“Composition as Identity and Simplicity”, Erkenntnis (2013)
The General Composition Question asks “what are the necessary and jointly sufficient conditions any xs and any y must satisfy in order for it to be true that those xs compose that y?” Although this question has received little attention, there is an interesting and theoretically fruitful answer. Namely, Strong Composition as Identity (SCAI): Necessarily, for any xs and any y, those xs compose y iff those xs are identical to y. SCAI is theoretically fruitful because if it is true, then there is an answers to one of the most difficult and intractable questions of mereology (The Simple Question). In this paper, I introduce the Identity Account of Simplicity and argue that if SCAI is true then this Identity Account of Simplicity is as well. I consider an objection to The Identity Account of Simplicity. Ultimately, I find this objection unsuccessful.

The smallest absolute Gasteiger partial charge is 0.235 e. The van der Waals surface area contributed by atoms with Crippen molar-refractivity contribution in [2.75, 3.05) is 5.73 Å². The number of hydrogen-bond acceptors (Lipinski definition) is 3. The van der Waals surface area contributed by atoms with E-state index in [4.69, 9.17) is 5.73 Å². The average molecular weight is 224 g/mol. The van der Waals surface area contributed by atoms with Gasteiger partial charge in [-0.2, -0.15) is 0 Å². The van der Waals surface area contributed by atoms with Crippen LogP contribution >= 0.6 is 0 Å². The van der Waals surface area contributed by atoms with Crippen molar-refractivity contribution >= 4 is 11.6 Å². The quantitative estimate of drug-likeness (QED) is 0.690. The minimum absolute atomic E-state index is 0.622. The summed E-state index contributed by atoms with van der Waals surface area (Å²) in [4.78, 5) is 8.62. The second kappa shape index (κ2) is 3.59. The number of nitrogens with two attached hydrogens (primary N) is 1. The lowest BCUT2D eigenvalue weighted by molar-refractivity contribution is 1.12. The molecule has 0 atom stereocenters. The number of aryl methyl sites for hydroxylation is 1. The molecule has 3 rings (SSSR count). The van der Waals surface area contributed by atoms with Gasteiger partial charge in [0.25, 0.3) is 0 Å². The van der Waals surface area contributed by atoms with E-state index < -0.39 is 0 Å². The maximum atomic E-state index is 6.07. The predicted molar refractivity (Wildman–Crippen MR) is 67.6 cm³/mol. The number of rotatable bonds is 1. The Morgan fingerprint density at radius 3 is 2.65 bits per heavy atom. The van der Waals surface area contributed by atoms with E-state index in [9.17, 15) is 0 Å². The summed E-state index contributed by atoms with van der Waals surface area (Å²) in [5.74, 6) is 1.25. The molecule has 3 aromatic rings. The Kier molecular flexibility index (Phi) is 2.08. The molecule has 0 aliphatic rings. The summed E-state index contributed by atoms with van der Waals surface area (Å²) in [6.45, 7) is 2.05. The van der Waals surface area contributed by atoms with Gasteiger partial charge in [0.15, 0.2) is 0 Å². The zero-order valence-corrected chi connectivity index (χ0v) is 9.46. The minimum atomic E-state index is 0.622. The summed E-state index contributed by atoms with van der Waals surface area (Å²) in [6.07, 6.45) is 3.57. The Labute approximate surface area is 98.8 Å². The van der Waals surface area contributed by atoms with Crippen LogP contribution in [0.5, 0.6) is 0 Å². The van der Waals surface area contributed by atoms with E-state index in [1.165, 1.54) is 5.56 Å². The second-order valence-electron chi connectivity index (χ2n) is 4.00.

“Semantic Stipulation and Knowledge De Re” (With Chris Tillman), Topics in Contemporary Philosophy (2012)
Kripke’s discussion in Naming and Necessity strongly suggests that we can come to have de re knowledge simply by reflecting on our acts of semantic stipulation. For example, if we say “Let ‘L’ name the location of the tallest tree in Washington State” then we can come to know that the tallest tree in Washington is at L simply by reflecting on how we introduced the name. We believe that we can have de re thoughts about the location of the tallest tree in Washington as a result of our semantic sipulation. However those thoughts are nothing to worry about because they are informationally isolated.
“All Things Must Pass Away”, Oxford Studies in Metaphysics (2012)